D20 Future – Ok so this is level based, but you can cross to your hearts content. It handles magic and tech fairly well. The only challenge I have here is that as with Rifts there is no real base system for vehicle creation. There are templates to modify them with, but if you want to create a new base you are left wondering how in the heck to balance it with the already existing ones without just duplicating what is already there. Vehicle combat in d20 Future is also a little hard to work with. It is like a second system has been slapped onto the game engine to really cover it completely.
Cyberpunk 2020 – Ok, so here we have a class/point mix going on. Focused but allows for a broader customization that most class systems. Combat system is exceptional. Vehicle combat is part of the core system. Vehicle design and any kind of ‘magic’ past technology is non existent though.
Mekton – Made by the same folks who made Cyberpunk, the original Mekton was a bit of a joke really. However when they did their third edition (yeah there was a Mekton II and I consider Mekton Zeta to be third edition) their vehicle design really shined. Their combat system is slimmed from Cyberpunk, and they no longer have classes in the engine but have templates. All in all the only weak spot here is that if you want to have a ‘magic’ that is not technology then you need to make some adaptations to the rules. In the expansion Mekton Zeta Plus they gave a few ideas, but did not really take things far enough to keep the character side of things completely balanced.
Heavy Gear – Another point based game system that handles both characters and vehicles really well. However just like Mekton and Cyberpunk if you have anything other than technology for your ‘magic’ it does not handle it at all in the base rules. You need to home-brew something to cover it, unless you want to dive into some of the other products the publisher has created in the same game engine and try to fuse them in.
Ok so this is a small sample of a ton of sci-fi rpg engines. Are any of them perfect for everything. No. At least not in my mind. There are a couple of them that I have not had a chance to dissect yet, and more that I have not had a chance to play. So it may be that I have just not hit every possibility and have not found that one masterwork game that will do… everything.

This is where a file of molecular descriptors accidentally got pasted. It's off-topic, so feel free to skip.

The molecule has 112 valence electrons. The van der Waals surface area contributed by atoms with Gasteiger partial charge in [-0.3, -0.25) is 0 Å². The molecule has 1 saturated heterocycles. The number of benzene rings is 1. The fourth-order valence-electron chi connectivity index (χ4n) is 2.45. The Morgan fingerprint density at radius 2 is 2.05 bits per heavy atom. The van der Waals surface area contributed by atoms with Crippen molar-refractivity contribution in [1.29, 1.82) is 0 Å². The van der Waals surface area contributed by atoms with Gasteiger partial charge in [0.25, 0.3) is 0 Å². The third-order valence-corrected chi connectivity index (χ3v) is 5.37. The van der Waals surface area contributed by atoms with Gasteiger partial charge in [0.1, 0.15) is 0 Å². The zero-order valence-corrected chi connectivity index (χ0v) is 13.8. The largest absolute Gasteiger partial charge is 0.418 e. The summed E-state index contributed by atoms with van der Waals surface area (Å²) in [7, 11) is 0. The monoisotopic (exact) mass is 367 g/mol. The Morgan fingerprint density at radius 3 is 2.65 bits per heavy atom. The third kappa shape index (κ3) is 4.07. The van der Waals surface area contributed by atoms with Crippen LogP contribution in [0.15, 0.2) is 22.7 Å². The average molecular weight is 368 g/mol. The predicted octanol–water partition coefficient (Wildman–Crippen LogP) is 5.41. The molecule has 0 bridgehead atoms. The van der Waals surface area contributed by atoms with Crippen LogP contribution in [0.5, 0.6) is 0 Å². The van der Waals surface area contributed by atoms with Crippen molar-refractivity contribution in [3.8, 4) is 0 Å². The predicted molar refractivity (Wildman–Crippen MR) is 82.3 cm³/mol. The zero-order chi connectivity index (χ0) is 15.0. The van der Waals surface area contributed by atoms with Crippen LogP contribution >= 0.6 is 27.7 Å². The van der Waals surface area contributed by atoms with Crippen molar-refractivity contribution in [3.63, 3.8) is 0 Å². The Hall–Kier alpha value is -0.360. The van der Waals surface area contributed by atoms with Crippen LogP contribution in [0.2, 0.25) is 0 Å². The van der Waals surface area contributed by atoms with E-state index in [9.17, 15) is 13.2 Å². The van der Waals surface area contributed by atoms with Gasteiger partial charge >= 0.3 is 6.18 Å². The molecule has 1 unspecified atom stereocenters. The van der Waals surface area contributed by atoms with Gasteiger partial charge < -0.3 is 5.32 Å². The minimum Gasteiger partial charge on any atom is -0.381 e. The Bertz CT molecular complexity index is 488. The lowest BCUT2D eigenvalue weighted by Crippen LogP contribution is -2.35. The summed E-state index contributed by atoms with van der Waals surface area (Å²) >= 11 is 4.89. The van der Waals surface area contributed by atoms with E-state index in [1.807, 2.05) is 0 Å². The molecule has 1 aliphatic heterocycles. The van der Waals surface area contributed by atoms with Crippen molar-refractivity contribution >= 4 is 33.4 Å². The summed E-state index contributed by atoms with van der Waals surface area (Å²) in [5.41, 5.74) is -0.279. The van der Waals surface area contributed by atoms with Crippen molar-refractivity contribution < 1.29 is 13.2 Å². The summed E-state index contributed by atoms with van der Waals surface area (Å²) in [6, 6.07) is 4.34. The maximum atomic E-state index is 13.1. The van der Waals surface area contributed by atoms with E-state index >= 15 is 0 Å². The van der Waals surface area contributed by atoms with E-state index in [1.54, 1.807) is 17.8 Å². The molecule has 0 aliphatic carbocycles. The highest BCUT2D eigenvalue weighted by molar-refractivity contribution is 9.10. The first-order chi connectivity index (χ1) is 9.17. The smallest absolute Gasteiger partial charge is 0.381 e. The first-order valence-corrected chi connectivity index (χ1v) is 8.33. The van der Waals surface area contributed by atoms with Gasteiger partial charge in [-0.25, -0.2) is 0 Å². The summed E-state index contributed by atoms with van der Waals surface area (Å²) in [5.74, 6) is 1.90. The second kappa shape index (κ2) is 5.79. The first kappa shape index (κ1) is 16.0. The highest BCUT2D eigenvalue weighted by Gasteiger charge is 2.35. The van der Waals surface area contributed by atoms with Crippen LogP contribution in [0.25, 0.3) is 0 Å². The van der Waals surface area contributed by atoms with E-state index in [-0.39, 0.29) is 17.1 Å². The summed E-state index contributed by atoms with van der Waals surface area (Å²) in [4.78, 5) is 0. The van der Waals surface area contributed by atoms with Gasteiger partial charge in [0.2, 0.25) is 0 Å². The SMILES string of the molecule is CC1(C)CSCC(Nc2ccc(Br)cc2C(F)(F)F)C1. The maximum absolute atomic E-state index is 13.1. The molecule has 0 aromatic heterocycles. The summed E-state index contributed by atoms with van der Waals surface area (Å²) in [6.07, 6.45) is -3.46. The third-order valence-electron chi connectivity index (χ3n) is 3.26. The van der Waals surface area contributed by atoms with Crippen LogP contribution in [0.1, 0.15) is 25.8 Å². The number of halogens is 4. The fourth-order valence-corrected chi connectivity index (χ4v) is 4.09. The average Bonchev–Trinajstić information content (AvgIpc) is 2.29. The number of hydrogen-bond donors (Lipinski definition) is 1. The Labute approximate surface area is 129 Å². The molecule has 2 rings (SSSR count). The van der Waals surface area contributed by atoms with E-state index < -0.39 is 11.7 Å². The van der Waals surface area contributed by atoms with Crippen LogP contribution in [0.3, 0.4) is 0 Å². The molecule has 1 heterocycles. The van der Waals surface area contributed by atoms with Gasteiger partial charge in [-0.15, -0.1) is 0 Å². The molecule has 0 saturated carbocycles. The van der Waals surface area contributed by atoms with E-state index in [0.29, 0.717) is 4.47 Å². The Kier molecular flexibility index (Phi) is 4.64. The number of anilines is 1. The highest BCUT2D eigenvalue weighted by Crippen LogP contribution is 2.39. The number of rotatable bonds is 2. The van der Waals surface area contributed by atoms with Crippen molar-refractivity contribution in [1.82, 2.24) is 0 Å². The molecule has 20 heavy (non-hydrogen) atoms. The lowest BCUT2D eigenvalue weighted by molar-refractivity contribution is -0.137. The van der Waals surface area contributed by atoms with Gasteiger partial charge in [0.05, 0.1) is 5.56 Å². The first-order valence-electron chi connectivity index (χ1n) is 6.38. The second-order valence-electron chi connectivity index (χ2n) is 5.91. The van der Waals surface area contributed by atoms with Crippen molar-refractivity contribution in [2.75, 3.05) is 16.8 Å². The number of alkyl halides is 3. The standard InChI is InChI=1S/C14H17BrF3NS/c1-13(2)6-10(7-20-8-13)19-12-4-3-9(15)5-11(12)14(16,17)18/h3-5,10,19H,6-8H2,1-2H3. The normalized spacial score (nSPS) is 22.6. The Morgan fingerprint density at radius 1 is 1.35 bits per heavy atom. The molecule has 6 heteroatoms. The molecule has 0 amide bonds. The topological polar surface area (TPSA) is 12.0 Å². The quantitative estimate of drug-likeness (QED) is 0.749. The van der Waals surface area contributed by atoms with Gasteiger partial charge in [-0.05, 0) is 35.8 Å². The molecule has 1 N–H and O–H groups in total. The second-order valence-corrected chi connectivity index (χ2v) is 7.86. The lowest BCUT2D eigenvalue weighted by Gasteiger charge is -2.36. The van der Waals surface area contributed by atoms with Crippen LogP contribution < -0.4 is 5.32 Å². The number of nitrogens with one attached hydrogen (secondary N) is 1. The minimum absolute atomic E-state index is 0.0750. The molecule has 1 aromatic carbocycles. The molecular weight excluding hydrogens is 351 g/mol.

Is there one out there that is perfect for your game and your world? I am sure there is. If you are limited to one game engine can you still make it work? Sure you can. Just be ready to mod the hell out of it should you need to, and make sure you work ahead of the game. Spend time well before the game starts to find flaws, weak points or missing elements in the engine you have decided to or need to use. Make sure you let your players in on the fixes you have created, or enlist them to help. That later idea is a great way to get the players to buy into the game because they are helping to make it fun and exciting from before they even create a character.
So the question of game engine really does become your anchor in all of this. But if you are ready and work on it, you can take a game engine that you have to/have chosen to use, and make it one of the most memorable game series you have ever run.
Ok gimme the dice, I gotta take a look at the old Twilight 2000 and see if the .4 mph winds spoil this last shot.
Next week will either be a review, or a rant depending on time and how I feel, then back to the world building… or that is the plan anyway.
Enjoy the games folks and play nice.